Following up a successful game probably feels intimidating most of the time, especially if you“re a small development team like Image & Form. If you“ve played and enjoyed SteamWorld Dig, you“re probably expecting me to use certain key words and phrases when describing SteamWorld Heist, like â€œit“s more of what you love about the first gameâ€ and "the gameplay is very similar." I invite you to toss all those precognitions out the window.
SteamWorld Heist isn“t an exploration-based platformer at all, but rather a turn-based strategy game mixed with elements of an action game. I got a chance to sit down with Image & Form CEO Brjann Sigurgeirsson at E3 and spent a good thirty minutes immersing myself in a whole new world, and a new gameplay style that couldn“t be more different from the game that came before it.
SteamWorld Heist opens with Captain Piper, who needs to save her small squad of space pirates who have been captured. My immediate instincts were to use the control stick to move my character, but I noticed it caused the camera to move instead. So I guess the first thing I can say about SteamWorld Heist is that you have a full view of the level around you to carefully time your movements, and that“s a very good thing.
Character movement is limited, and you can see a line indicating a path where you can walk. SteamWorld Heist is a lot like Codename S.T.E.A.M. in that respect. You can only move your character(s) so far before your turn is up, so if you see an enemy--take cover or shoot it down.
Thankfully, Image & Form are very fair with how they“ve implemented their system. Things you can do (such as picking up an item, taking cover) are clearly marked by appropriate symbols that you see as you plan your path forward. And all enemy combat is halted while you plan your attack; you won“t have to worry about being accidentally shot or feeling rushed to plan the best move.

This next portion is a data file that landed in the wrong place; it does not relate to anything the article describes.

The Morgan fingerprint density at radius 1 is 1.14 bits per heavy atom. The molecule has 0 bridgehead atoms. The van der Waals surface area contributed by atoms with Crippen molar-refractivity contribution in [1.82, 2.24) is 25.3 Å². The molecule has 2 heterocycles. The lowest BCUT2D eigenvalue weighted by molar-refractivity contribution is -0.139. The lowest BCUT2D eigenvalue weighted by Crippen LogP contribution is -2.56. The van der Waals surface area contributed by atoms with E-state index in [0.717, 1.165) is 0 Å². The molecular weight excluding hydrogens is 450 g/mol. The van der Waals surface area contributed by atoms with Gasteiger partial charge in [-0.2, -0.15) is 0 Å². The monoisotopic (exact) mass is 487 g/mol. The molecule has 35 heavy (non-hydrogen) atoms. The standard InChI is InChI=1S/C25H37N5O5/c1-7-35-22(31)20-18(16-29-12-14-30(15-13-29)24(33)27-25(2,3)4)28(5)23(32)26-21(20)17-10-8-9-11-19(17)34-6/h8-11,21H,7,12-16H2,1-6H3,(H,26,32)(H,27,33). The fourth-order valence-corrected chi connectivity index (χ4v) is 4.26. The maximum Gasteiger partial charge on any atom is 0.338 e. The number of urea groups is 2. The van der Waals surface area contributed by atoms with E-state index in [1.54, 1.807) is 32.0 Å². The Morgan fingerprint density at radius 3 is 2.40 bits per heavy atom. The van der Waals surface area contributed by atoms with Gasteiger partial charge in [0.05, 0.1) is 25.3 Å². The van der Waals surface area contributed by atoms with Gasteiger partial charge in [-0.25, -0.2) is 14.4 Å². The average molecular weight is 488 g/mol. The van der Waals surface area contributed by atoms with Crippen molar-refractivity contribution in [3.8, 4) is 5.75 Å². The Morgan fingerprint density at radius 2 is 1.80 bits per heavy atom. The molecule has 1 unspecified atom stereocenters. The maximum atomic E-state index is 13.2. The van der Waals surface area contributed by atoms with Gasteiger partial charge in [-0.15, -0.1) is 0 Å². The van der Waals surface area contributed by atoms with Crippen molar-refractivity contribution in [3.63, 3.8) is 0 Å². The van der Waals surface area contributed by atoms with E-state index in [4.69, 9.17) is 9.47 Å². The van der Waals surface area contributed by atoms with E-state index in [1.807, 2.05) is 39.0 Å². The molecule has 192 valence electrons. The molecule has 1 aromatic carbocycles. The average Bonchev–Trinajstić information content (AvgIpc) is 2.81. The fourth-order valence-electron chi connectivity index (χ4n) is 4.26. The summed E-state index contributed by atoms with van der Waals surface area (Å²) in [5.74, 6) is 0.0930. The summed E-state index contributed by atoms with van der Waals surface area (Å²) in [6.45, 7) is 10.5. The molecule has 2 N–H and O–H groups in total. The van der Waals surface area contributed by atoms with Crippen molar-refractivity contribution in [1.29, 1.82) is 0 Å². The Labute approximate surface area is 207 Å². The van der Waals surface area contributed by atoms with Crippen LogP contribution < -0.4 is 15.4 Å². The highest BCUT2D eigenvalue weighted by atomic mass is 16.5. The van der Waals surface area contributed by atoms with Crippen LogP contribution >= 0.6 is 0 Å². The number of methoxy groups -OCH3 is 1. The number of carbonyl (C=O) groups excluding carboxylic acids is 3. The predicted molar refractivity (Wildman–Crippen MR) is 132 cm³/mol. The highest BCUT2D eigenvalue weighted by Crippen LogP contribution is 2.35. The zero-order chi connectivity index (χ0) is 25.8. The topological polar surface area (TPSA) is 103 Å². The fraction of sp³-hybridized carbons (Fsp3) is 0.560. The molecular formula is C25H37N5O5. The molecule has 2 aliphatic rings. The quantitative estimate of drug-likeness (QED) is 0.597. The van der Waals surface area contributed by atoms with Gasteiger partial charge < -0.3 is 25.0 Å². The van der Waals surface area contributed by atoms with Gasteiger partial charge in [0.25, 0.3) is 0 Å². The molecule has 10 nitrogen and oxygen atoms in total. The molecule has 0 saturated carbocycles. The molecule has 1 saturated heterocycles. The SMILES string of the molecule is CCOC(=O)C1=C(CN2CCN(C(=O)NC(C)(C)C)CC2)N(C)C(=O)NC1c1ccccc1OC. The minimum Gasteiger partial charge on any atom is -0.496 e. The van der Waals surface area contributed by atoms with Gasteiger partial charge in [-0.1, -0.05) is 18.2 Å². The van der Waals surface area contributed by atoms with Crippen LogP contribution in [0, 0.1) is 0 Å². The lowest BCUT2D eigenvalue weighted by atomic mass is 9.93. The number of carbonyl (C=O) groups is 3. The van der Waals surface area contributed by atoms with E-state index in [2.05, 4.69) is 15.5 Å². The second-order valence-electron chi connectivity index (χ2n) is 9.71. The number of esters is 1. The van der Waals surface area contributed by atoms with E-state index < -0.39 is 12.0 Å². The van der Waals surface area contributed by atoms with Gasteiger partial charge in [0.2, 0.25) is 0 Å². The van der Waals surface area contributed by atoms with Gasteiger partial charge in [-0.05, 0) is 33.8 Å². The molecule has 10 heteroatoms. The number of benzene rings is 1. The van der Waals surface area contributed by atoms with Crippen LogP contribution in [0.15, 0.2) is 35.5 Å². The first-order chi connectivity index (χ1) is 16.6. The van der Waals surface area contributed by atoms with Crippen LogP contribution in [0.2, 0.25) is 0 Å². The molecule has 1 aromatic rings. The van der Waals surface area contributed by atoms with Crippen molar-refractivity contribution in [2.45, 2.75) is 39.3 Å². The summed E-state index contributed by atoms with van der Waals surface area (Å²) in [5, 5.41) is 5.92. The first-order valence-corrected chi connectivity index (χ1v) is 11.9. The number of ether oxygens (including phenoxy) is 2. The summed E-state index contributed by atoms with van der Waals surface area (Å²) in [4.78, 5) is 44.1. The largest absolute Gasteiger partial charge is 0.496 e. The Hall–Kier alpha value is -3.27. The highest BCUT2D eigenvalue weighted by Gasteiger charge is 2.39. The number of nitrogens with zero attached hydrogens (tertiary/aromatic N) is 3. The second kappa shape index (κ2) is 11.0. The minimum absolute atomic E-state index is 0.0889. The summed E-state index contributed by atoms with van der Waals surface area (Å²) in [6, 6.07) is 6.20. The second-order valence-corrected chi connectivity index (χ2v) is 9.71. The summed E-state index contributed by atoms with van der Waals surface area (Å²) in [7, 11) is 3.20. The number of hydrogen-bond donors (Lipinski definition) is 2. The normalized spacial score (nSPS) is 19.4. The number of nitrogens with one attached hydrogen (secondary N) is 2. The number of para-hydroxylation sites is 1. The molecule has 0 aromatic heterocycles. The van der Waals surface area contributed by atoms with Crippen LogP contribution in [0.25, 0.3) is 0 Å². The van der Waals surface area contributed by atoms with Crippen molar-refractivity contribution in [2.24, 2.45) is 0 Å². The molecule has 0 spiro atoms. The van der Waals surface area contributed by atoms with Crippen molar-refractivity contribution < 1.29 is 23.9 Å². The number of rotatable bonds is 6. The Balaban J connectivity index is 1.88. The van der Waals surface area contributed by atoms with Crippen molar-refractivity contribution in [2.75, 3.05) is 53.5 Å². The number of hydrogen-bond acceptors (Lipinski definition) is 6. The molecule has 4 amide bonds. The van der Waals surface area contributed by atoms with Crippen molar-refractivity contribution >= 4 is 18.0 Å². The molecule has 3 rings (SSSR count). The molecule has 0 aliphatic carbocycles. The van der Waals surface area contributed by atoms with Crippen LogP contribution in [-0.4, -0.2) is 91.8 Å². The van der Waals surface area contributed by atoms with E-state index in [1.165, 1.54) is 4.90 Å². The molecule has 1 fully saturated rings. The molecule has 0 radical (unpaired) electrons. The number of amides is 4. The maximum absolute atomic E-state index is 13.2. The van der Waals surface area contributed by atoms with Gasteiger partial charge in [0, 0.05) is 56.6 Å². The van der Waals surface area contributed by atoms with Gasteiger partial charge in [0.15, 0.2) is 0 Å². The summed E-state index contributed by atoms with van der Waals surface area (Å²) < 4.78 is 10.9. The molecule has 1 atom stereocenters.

Speaking of planning the best move — when you go to take a shot at an enemy, you“re shown the full path the bullet will take. Your shots can ricochet off walls to hit enemies, sometimes affect the environment around you (such as shooting a wire to make an area burst into flames), and more!
One of the fun, small things you“ll be able to do with SteamWorld Heist is find wacky ways to take out enemies. Whether you blast an enemy in one shot by aiming for their head, or take a few tries at them, how they die is pretty satisfying. This isn“t a game that just lets enemies fade away or disappear. This is the kind of game that lets your robotic foes kind of burst into a million pieces. They even leave their hat behind if you knock their head clean off their shoulders!
And speaking of hats — there“s a hat compendium in the game, as well as extra characters, items and other stuff to collect. With that in mind, I“d say this game is just as much about enjoying the levels around you and trying to collect everything as it is about reaching the end. The attention to detail is consistent with SteamWorld Dig. If one of the things you liked about Dig was its charm and aesthetic, that“s one thing you can count on.
I never would have expected SteamWorld Heist to be what it is — a turn-based strategy action-game. But I“m happy with the direction that Image & Form have taken with their next game. Even if the strategy genre intimidates you, I think that Heist has a fair enough take on the genre to feel welcoming towards everyone.
Image & Form are bound to be looking at another success story here. If you“re looking for more information, you should check out the game“s website. It“s still planned for a 2015 release on all current gen platforms.